Rethinking the Venezuelan Media Presidency: Populism/Authoritarianism and “Spectacular Modernity”

Noah Zweig


This article analyzes the long tradition of Venezuelan populist and authoritarian presidents who use media to advance their agendas and promote their cults of personality. In Latin America, there is a tradition of left and right populists using “old” and “new” media to legitimate ideology. But I demonstrate how this phenomenon of the caudillismo mediático takes a sui generis character in Venezuela insofar as it is the region’s only petrostate. My twofold argument is as follows. First, although Hugo Chávez, who presided over Venezuela’s most prominent media populism, is often depicted as an outlier, he has to be understood by way of his populist democratic and autocratic predecessors, themselves beneficiaries of “spectacular modernity.” Second, because this spectacular modern media populism’s roots are in Venezuelan totalitarianism, and its realization occurred during Venezuela´s “classical” populism era, the Venezuelan media presidency is imbricated in a complex populism-authoritarian dialectic.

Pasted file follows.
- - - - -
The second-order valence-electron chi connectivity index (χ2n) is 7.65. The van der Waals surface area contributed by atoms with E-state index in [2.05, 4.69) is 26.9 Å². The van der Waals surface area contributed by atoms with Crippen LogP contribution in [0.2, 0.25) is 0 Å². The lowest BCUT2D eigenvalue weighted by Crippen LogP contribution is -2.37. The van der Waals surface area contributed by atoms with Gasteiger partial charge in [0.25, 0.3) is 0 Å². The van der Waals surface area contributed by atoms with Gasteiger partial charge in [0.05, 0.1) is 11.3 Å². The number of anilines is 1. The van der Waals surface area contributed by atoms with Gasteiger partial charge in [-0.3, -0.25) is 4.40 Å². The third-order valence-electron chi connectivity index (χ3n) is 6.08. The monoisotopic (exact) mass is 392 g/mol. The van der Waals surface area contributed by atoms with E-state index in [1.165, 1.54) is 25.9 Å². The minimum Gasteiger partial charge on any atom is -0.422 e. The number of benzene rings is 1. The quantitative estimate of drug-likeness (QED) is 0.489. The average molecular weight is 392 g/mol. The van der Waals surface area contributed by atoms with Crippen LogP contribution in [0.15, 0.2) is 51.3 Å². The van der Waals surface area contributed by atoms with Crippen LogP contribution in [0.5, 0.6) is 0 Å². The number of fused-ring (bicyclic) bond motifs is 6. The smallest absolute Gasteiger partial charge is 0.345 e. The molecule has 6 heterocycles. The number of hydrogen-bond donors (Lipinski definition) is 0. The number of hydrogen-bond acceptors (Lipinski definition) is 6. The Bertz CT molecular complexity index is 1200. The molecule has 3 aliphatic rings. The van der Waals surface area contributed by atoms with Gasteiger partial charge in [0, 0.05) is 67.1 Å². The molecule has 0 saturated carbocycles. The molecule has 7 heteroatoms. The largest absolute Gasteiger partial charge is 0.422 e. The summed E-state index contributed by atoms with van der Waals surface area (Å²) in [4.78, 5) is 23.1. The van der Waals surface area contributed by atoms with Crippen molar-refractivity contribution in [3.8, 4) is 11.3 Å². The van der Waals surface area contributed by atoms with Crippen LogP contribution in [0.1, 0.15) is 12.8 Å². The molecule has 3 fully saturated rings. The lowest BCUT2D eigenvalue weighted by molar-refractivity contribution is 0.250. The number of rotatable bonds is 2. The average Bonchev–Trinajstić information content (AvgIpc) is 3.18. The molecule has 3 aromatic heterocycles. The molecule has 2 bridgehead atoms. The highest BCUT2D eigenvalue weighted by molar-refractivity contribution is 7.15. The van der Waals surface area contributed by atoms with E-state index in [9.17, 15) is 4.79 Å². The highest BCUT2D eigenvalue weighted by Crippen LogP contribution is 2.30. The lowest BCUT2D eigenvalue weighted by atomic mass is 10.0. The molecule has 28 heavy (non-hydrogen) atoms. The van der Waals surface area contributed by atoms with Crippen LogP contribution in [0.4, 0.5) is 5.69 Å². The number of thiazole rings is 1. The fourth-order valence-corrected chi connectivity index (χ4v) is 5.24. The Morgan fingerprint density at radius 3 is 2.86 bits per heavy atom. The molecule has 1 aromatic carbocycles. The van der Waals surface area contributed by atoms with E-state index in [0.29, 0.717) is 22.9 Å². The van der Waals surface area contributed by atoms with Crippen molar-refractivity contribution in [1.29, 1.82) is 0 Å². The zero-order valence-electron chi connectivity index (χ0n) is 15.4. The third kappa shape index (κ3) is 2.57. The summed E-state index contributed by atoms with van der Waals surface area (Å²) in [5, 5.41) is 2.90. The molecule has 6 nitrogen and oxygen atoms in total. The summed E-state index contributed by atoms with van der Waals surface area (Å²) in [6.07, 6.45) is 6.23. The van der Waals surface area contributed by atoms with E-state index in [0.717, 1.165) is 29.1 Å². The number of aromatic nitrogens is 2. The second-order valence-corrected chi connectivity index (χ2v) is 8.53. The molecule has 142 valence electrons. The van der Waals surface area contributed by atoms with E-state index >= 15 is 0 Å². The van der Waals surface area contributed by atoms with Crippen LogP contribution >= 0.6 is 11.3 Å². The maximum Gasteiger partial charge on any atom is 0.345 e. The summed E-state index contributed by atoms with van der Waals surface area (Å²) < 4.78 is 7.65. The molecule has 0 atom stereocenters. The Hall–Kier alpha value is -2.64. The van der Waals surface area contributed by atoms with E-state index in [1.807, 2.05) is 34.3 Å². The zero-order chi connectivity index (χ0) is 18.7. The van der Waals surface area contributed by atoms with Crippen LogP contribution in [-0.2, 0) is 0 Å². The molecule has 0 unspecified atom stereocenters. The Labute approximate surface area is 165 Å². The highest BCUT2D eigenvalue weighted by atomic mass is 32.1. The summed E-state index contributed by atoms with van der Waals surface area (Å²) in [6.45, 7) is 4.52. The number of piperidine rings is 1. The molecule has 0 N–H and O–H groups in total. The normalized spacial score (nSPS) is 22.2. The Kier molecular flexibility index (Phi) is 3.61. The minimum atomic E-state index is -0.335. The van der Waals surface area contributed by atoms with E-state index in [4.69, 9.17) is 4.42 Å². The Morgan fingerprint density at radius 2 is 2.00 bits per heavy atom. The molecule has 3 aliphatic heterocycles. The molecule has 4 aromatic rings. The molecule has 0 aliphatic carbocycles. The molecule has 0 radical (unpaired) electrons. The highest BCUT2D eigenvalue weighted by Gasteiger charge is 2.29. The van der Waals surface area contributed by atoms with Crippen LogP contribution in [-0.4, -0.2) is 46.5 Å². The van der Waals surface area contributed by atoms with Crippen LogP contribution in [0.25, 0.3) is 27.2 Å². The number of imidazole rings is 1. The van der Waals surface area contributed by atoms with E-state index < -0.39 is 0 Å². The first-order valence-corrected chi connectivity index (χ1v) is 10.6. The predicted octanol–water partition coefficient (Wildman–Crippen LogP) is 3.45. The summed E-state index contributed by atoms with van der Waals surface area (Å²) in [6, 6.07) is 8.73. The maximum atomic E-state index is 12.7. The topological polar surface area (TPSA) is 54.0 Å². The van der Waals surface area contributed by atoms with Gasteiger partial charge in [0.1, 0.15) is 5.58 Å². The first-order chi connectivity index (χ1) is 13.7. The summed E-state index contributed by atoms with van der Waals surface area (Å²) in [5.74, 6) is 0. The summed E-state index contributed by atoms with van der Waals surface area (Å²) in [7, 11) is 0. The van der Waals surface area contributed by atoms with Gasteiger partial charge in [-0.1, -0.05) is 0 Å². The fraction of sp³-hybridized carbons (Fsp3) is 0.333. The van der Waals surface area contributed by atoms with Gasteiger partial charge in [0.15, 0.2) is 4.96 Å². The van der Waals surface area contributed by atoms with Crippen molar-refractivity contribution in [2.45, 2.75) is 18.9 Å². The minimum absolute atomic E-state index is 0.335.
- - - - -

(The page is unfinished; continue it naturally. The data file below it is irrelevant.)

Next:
populism, petroleum, Latin America, Hugo Chávez, Rafael Caldera, Carlos Andrés Pérez, Venezuela

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